Description / Table of Contents: Pages 1-13 / Maars of the Westeifel, Germany / G. Büchel --- Pages 15-60 / Syn- and post-eruptive mechanism of the Alaskan Ukinrek Maars in 1977 / G. Büchel, V. Lorenz --- Pages 61-80 / Maars and maar lakes of the Westeifel Volcanic Field / Jörg F. W. Negendank, Bernd Zolitschka --- Pages 81-94 / Maars of northern Auvergne (Massif Central, France): State of knowledge / E. Juvigné, G. Camus, A. de Goër de Herve --- Pages 95-107 / Palaeoenvironmental investigations on long sediment cores from volcanic lakes of Lazio (central Italy)—An overview / Maria Follieri, Donatella Magri, Biancamaria Narcisi --- Pages 109-116 / Geophysical mapping of organic sediments / Stefan Wende, Reinhard Kirsch --- Pages 117-118 / Preliminary uniboom survey of the Monticchio Lakes (southern Italy) / A. Stefanon --- Pages 119-128 / Sonar investigations in the Laghi di Monticchio (Mt. Vúlture, Italy) / Ralph B. Hansen --- Pages 129-148 / Climatic and tectonic effects on sedimentation in central Italian volcano lakes (Latium)—Implications from high resolution seismic profiles / F. Niessen, A. Lami, P. Guilizzoni --- Pages 149-161 / Sediments and basin analysis of Lake Schalkenmehrener Maar / T. Heinz, B. Rein, J. F. W. Negendank --- Pages 163-171 / Organic carbon contents of sediments from Lake Schalkenmehrener Maar: A paleoclimate indicator / B. Rein, J. F. W. Negendank --- Pages 173-194 / Basin analysis for selected time-frames using sedimentation rates in Lake Meerfelder Maar (Westeifel FRG) / F. Wegner, J. F. W. Negendank --- Pages 195-208 / Turbidites in the sediments of Lake Meerfelder Maar (Germany) and the explanation of suspension sediments / D. Drohmann, J. F. W. Negendank --- Pages 209-222 / Paleoclimate reconstruction at the Pleistocene/Holocene transition—A varve dated microstratigraphic record from Lake Meerfelder Maar (Westeifel, Germany) / D. Poth, J. F. W. Negendank --- Pages 223-235 / Paleoenvironmental reconstruction of the Late- and Postglacial sedimentary record of Lake Weinfelder Maar / A. Brauer, J. F. W. Negendank --- Pages 237-275 / Sedimentology and paleoenvironment from the Maar Lac du Bouchet for the last climatic cycle, 0-120,000 years (Massif Central, France) / Elisabeth Truze, Kerry Kelts --- Pages 277-288 / Lago Grande di Monticchio (southern Italy) a high resolution sedimentary record of the last 70,000 years / Bernd Zolitschka, Jörg F. W. Negendank --- Pages 289-304 / A multidisciplinary study of the Vico Maar sequence (Latium, Italy): Part of the last cycle in the Mediterranean area. Preliminary results / P. Francus, S. Leroy, I. Mergeai, G. Seret, G. Wansard --- Pages 305-316 / Environmental geology and geochemistry of lake sediments (Holzmaar, Eifwl, Germany) / B. G. Lottermoser, R. Oberhänsli, B. Zolitschka, J. F. W. Negendank, U. Schütz… --- Pages 317-332 / Geochemistry of Lago Grande di Monticchio, S. Italy / C. Robinson, G. B. Shimmield, K. M. Creer --- Pages 333-348 / Tephrochronology of core C from Lago Grande di Monticchio / Anthony J. Newton, Andrew J. Dugmore --- Pages 349-365 / A palaeomagnetic study of maar-lake sediments from the Westeifel / B. Haverkamp, Th. Beuker --- Pages 367-376 / Preliminary 50m palaeomagnetic records from Lac du Bouchet, Haute Loire, France / T. Williams, K. M. Creer, N. Thouveny --- Pages 377-392 / Palaeomagnetic investigations of Lago Grande di Monticchio, southern Italy / Ian Turton --- Pages 393-420 / Late-Glacial/Holocene changes of the climatic and trophic conditions in three Eifel maar lakes, as indicated by faunal remains. I. Cladocera / Wolfgang Hofmann --- Pages 421-433 / Late-glacial/Holocene changes of the climatic and trophic conditions in three Eifel maar lakes, as indicated by faunal remains. II. Chironomidae (Diptera) / Wolfgang Hofmann --- Pages 435-439 / Ostracoda (Crustacea) and trichoptera (Insecta) from Late-and Postglacial sediments of some European maar lakes / Burkhard W. Scharf --- Pages 441-446 / Oligocence dinoflagellate-cysts in Quaternary freshwater sediments of Eifel maars / H. Weiler --- Pages 447-465 / Tertiary maars of the Hocheifel Volcanic Field, Germany / G. Büchel, M. Pirrung --- Pages 467-476 / Some aspects of Cenozoic maar sediments in Europe: the source-rock potential and their exceptionally good fossil preservation / W. Zimmerle --- Pages 477-484 / Palaeoecological implications from the sedimentary record of a subtropical maar lake (Eocene Eckfelder Maar; Germany) / Bernd Zolitschka --- Pages 485-489 / Arthropods from the Eocene Eckfelder Maar (Eifel, Germany) as a source for paleoecological information / H. Lutz --- Pages 491-497 / Flowers from the Middle Eocene of Eckfeld (Eifel, Germany)— First results / H. Frankenhäuser, V. Wilde --- Pages 499-503 / Initial results on the importance of a flora from the Middle Eocene of Eckfeld (Eifel, W.-Germany) / V. Wilde, H. Frankenhäuser --- Pages 505-509 / International Maar Deep Drilling Project (MDDP) a challenge for earth sciences? / Jörg F. W. Negendank, Bernd Zolitschka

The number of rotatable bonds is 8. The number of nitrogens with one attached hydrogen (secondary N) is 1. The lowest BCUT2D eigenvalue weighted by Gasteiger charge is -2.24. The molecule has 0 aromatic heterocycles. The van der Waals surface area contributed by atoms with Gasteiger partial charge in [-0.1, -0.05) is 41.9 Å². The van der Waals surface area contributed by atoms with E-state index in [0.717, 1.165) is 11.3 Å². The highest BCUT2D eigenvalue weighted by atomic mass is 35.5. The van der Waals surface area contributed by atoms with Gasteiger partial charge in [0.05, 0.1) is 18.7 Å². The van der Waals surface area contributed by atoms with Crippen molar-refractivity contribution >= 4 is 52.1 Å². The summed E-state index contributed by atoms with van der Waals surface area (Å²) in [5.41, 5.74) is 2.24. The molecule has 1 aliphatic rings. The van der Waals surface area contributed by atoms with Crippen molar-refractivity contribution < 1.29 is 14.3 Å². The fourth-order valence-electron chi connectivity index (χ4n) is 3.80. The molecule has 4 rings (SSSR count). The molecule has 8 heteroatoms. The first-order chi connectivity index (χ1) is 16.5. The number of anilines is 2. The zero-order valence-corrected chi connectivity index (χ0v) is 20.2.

Pages: Online-Ressource (513 Seiten)